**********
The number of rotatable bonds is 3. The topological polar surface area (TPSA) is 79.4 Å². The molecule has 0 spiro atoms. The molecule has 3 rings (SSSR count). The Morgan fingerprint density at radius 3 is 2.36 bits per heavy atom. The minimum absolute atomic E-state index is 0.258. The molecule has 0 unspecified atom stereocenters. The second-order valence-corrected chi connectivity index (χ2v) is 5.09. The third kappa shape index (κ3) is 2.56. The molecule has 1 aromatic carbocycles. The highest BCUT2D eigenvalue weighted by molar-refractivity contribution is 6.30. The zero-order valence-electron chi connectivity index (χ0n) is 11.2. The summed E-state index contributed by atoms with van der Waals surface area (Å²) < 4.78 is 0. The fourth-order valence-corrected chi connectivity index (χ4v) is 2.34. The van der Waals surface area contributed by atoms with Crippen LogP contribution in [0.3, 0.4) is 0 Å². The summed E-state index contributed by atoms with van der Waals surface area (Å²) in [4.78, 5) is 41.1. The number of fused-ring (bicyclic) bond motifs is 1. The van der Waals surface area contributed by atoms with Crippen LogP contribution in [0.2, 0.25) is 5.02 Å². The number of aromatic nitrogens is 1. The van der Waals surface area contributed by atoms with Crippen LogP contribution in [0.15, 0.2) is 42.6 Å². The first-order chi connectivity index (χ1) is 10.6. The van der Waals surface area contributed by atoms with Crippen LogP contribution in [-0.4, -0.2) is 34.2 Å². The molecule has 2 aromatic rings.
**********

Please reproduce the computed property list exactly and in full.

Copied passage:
The number of rotatable bonds is 3. The topological polar surface area (TPSA) is 79.4 Å². The molecule has 0 spiro atoms. The molecule has 3 rings (SSSR count). The Morgan fingerprint density at radius 3 is 2.36 bits per heavy atom. The minimum absolute atomic E-state index is 0.258. The molecule has 0 unspecified atom stereocenters. The second-order valence-corrected chi connectivity index (χ2v) is 5.09. The third kappa shape index (κ3) is 2.56. The molecule has 1 aromatic carbocycles. The highest BCUT2D eigenvalue weighted by molar-refractivity contribution is 6.30. The zero-order valence-electron chi connectivity index (χ0n) is 11.2. The summed E-state index contributed by atoms with van der Waals surface area (Å²) < 4.78 is 0. The fourth-order valence-corrected chi connectivity index (χ4v) is 2.34. The van der Waals surface area contributed by atoms with Crippen LogP contribution in [0.3, 0.4) is 0 Å². The summed E-state index contributed by atoms with van der Waals surface area (Å²) in [4.78, 5) is 41.1. The number of fused-ring (bicyclic) bond motifs is 1. The van der Waals surface area contributed by atoms with Crippen LogP contribution in [0.2, 0.25) is 5.02 Å². The number of aromatic nitrogens is 1. The van der Waals surface area contributed by atoms with Crippen LogP contribution in [0.15, 0.2) is 42.6 Å². The first-order chi connectivity index (χ1) is 10.6. The van der Waals surface area contributed by atoms with Crippen LogP contribution in [-0.4, -0.2) is 34.2 Å². The molecule has 2 aromatic rings.